• I became a contributing author to the Detroit News and Free Press.

• I perfected what I had learned coaching others and became a partner in Business Edge, an internationally recognized Executive Coaching Firm.

• I formed a partnership in a new and exciting entertainment firm entitled D’ City Sound.

• I got my mug in national publications.

You see my passion, aside from often talking too much, is helping others. I love to see people smiling and having a great time.

I love to help others see things that they might have never seen before.

I love the look in their eyes when they arrive at a solution or an answer and you can just see their whole lives unlocking behind their eyelids.

I love it when they smack their foreheads with the palm of their hands, as if to say “Was it really that obvious?”

For the first time in a long time I’m having the time of my life, and I am passionate about what I am doing.

Do you love what you do?

I mean are you really passionate about what it is that you do?

If you are and you do, it’s awesome, rewarding and fulfilling all at the same time. If you are not, take a step back and look at your business life. Look at it from the outside looking in and not how you have looked at it over the last ten or twenty years.

I say “Happy Dad, glad dad” too.

Or as George Burns once so eloquently said “I’d rather be a failure at something I love than a success at something I hate”.

Being passionate means not only discovering what you want to do more than anything, but resisting the urge to never attempt or quit because the challenge appears too great.

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About Bruce Rosenblat

Bruce is currently president, partner, and a senior coach at globally renowned PAAR and Company, a High Impact Executive Coaching Firm located in Farmiington Hills, Michigan where he specializes in helping others attain unprecedented futures. After a 30 year run in the mortgage industry Bruce sold his company, North Star Home Lending, Michigan's largest independantly owned relationship based mortgage lender to Bingham Farms, Michigan based Main Street Bank where he also serves as EVP-CMO. Bruce was also an inugural appointee to Michigan's Mortgage Industry Advisory Board. He has a 30 year history of coaching and mentoring sales people to perform at an optimum level.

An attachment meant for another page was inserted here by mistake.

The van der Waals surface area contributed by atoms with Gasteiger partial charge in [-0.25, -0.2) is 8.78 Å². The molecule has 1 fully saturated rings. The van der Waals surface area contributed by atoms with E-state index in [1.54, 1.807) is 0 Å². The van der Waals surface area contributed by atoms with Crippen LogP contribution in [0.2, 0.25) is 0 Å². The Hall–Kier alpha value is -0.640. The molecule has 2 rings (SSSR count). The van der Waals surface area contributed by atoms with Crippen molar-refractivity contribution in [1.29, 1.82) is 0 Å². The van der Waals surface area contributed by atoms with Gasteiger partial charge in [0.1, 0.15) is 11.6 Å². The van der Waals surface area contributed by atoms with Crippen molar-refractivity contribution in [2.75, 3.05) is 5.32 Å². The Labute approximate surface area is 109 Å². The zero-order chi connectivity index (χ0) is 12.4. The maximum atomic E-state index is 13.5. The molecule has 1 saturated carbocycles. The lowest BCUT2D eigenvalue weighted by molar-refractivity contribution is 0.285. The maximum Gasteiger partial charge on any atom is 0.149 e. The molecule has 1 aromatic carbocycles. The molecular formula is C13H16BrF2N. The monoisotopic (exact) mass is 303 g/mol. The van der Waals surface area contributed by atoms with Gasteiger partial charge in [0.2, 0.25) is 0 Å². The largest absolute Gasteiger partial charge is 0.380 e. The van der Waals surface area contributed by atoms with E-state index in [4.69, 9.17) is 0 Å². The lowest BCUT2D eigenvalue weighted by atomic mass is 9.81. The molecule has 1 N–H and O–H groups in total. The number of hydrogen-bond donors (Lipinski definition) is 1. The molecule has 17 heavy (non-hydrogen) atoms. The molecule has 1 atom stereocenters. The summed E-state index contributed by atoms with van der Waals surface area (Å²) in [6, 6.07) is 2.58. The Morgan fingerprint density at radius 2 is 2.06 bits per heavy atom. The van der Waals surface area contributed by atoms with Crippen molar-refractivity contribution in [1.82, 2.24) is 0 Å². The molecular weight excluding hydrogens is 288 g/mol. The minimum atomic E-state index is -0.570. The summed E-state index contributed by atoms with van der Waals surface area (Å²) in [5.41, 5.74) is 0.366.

Posted on March 30, 2011, in For Love of Family, Random Thoughts, The Coaching Experience. Bookmark the permalink. 7 Comments.

  1. A very thoughtful, insightful blog, Bruce. I love your courage and always find you inspiring. Keep on posting!

    Joan

  2. Beautifully expressed, Bruce!

    Not sure that this post should be called “Ramblings”
    because time after time you go straight to the heart of the matter! You strike the tuning fork within many of us that vibrates in a positive, sympathetic resonance.

    Best wishes as you continue to “play your music!”

    D–

  3. I love this blog! I swear by the same philosophy. Life is much too short to *settle* doing something that has no meaning or impact on your life. I am still searching for my passion however by not working at a job that consumes me and my happiness, my mind is clear to reach higher limits and I know that I am much closer to my goal. Very inspirational. Thank you for sharing Bruce!

  4. Good article, Bruce. Yes, I guess I am still searching for my passion, 36 years after high school graduation. I’ve tried to find the enthusiasm in my work again (because if’s often not the job but the person doing it) and still do the things I love like writing, investing, etc. I’ll use your article for motivation. Thanks.

  5. I love this, maybe because I feel the same way. I have friends who have no passion for anything. How sad is that?

    I didn’t know you wrote a blog til Jackie posted this on Facebook. Will subscribe now and keep reading.

  6. Beverly Rosenthal

    Dear Bruce,

    We, who know you, could not be prouder of you for your insight, your abilities and your love of life. Did I mention your keen sense of humor and warmth as well?

    It is not every person who can make and formulate the decisions you have done and be successful at it, as well.

    You are an inspiration and I look forward to your “ramblings” and thank you for giving me, as well as others, the joy of living each day and appreciating what life has to offer.

    Sincerely,

    Bev Rosenthal

  7. Bruce Rosenblat

    Thanks to all of you for your wonderful words. I find my inspiration to write this blog from the kind things you say. They are really appreciated and most inspirational.